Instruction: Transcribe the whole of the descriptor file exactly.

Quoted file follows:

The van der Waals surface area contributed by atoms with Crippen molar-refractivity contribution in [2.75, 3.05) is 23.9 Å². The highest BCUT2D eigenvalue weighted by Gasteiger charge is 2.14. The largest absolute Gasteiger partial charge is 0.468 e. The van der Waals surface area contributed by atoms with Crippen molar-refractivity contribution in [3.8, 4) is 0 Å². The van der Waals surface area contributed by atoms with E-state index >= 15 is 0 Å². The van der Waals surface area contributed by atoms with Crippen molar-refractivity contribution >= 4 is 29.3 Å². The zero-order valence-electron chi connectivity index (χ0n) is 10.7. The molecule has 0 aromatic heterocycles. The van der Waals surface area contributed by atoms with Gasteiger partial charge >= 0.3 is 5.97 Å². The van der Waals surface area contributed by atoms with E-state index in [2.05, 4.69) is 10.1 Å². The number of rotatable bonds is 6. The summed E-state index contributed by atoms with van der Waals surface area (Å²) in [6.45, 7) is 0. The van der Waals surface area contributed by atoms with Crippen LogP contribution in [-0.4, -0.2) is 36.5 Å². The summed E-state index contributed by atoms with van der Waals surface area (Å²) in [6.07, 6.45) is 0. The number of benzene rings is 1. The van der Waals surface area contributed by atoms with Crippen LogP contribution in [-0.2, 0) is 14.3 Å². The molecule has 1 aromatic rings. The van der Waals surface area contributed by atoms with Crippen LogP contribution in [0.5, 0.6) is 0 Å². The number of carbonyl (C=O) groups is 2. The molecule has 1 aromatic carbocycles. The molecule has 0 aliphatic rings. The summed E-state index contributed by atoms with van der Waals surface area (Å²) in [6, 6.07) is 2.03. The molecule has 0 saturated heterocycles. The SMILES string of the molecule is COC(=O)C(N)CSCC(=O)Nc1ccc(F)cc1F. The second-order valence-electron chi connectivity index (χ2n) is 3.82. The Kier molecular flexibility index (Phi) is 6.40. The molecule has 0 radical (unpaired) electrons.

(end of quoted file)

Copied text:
The van der Waals surface area contributed by atoms with Crippen molar-refractivity contribution in [2.75, 3.05) is 23.9 Å². The highest BCUT2D eigenvalue weighted by Gasteiger charge is 2.14. The largest absolute Gasteiger partial charge is 0.468 e. The van der Waals surface area contributed by atoms with Crippen molar-refractivity contribution in [3.8, 4) is 0 Å². The van der Waals surface area contributed by atoms with E-state index >= 15 is 0 Å². The van der Waals surface area contributed by atoms with Crippen molar-refractivity contribution >= 4 is 29.3 Å². The zero-order valence-electron chi connectivity index (χ0n) is 10.7. The molecule has 0 aromatic heterocycles. The van der Waals surface area contributed by atoms with Gasteiger partial charge >= 0.3 is 5.97 Å². The van der Waals surface area contributed by atoms with E-state index in [2.05, 4.69) is 10.1 Å². The number of rotatable bonds is 6. The summed E-state index contributed by atoms with van der Waals surface area (Å²) in [6.45, 7) is 0. The van der Waals surface area contributed by atoms with Crippen LogP contribution in [-0.4, -0.2) is 36.5 Å². The summed E-state index contributed by atoms with van der Waals surface area (Å²) in [6.07, 6.45) is 0. The number of benzene rings is 1. The van der Waals surface area contributed by atoms with Crippen LogP contribution in [-0.2, 0) is 14.3 Å². The molecule has 1 aromatic rings. The van der Waals surface area contributed by atoms with Crippen LogP contribution in [0.5, 0.6) is 0 Å². The number of carbonyl (C=O) groups is 2. The molecule has 1 aromatic carbocycles. The molecule has 0 aliphatic rings. The summed E-state index contributed by atoms with van der Waals surface area (Å²) in [6, 6.07) is 2.03. The molecule has 0 saturated heterocycles. The SMILES string of the molecule is COC(=O)C(N)CSCC(=O)Nc1ccc(F)cc1F. The second-order valence-electron chi connectivity index (χ2n) is 3.82. The Kier molecular flexibility index (Phi) is 6.40. The molecule has 0 radical (unpaired) electrons.